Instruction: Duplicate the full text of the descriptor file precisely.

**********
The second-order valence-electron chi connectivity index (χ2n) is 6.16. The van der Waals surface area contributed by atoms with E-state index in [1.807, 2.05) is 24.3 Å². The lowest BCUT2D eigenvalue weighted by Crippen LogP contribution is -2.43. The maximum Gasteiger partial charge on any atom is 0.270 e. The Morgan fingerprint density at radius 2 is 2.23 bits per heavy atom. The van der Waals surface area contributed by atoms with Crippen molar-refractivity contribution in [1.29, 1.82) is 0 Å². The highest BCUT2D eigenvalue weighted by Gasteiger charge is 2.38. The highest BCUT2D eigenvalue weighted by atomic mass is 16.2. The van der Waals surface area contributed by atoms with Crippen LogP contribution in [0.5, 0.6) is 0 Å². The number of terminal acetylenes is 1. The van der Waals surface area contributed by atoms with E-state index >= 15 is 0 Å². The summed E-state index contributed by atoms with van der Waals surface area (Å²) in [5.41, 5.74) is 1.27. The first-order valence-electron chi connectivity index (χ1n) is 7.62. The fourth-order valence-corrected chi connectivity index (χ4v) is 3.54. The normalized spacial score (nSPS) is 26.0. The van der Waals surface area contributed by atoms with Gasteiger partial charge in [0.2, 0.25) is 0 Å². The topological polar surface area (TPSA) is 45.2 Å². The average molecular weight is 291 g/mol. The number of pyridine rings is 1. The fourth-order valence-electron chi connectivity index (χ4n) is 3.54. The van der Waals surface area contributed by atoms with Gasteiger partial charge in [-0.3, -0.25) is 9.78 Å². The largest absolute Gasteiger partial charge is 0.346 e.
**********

The second-order valence-electron chi connectivity index (χ2n) is 6.16. The van der Waals surface area contributed by atoms with E-state index in [1.807, 2.05) is 24.3 Å². The lowest BCUT2D eigenvalue weighted by Crippen LogP contribution is -2.43. The maximum Gasteiger partial charge on any atom is 0.270 e. The Morgan fingerprint density at radius 2 is 2.23 bits per heavy atom. The van der Waals surface area contributed by atoms with Crippen molar-refractivity contribution in [1.29, 1.82) is 0 Å². The highest BCUT2D eigenvalue weighted by Gasteiger charge is 2.38. The highest BCUT2D eigenvalue weighted by atomic mass is 16.2. The van der Waals surface area contributed by atoms with Crippen LogP contribution in [0.5, 0.6) is 0 Å². The number of terminal acetylenes is 1. The van der Waals surface area contributed by atoms with E-state index >= 15 is 0 Å². The summed E-state index contributed by atoms with van der Waals surface area (Å²) in [5.41, 5.74) is 1.27. The first-order valence-electron chi connectivity index (χ1n) is 7.62. The fourth-order valence-corrected chi connectivity index (χ4v) is 3.54. The normalized spacial score (nSPS) is 26.0. The van der Waals surface area contributed by atoms with Gasteiger partial charge in [0.2, 0.25) is 0 Å². The topological polar surface area (TPSA) is 45.2 Å². The average molecular weight is 291 g/mol. The number of pyridine rings is 1. The fourth-order valence-electron chi connectivity index (χ4n) is 3.54. The van der Waals surface area contributed by atoms with Gasteiger partial charge in [-0.3, -0.25) is 9.78 Å². The largest absolute Gasteiger partial charge is 0.346 e.